Anonymous asked in TravelUnited StatesBoston · 7 years ago

Yikes... I need advice asap about whether or not to commute to Boston or spend money on rent! 10 points!!!?

Okay, here's the deal:

I'm graduating in May with an undergraduate degree in political science. I'm looking to get a job as a clinical research coordinator or clinical research assistant at one of the major hospitals in Boston at the Longwood Medical Area (LMA), with the eventual goal of going to graduate school for either business administration, public health, or the like, depending on the direction my research career takes me in.

I live in MA, but I'm very close to the RI line. I was originally planning on moving closer to Boston with my boyfriend and splitting rent, etc. However, I'm getting conflicting reports in terms of salary ranges. Depending on the hospital, clinical research coordinators seem to make anything from 28k-50k with 0-2 years of experience. So, I'm assuming I'd get around 32k (I want to underestimate) to start. Would I be better off commuting say, from South Attleboro and using the T (or, worst case scenario, driving if necessary) and living at home for a little while longer while saving up as opposed to spending money on rent?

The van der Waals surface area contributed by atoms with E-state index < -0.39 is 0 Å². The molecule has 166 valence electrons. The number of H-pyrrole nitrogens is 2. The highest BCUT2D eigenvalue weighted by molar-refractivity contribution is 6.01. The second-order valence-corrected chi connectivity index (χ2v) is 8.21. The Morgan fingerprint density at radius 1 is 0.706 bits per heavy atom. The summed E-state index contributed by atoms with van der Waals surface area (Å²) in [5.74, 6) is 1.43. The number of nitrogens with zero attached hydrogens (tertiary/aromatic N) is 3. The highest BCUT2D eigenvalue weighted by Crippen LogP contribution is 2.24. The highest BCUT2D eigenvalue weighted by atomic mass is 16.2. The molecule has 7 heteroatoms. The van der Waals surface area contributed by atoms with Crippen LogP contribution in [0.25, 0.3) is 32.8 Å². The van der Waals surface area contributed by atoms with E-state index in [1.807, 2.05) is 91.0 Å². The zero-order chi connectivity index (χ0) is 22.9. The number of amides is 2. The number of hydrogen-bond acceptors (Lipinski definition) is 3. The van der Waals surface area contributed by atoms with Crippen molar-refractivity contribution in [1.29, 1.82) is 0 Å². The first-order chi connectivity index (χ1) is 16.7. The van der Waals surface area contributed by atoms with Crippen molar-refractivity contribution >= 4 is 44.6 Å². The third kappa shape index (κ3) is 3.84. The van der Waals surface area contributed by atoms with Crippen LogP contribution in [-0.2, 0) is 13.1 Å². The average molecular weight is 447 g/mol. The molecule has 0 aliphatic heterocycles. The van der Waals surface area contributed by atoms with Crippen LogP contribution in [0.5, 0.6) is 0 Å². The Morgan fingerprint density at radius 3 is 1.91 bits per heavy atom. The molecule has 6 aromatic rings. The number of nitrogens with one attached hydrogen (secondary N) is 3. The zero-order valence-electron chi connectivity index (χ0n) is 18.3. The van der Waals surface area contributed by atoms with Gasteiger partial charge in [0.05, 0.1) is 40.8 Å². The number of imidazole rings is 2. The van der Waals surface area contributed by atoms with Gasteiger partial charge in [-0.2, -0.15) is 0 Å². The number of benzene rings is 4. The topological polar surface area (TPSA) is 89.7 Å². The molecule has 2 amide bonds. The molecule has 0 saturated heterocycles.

I'm very familiar with the T system, and I'm guessing my commute would be a little over an hour each way every day. My working hours would likely be 8-4:30, 8:30-5, or 8-5:30, depending on which hospital I work in. I'd like to be able to come home, have dinner, work out, and still have a little time to relax (while also getting about 7.5 hours of sleep). I don't want to overly stress over this, either. I know people make this commute every day and they're fine; I think I'm just a little overwhelmed right now because I'm nervous about not getting the job I really want (with higher wages).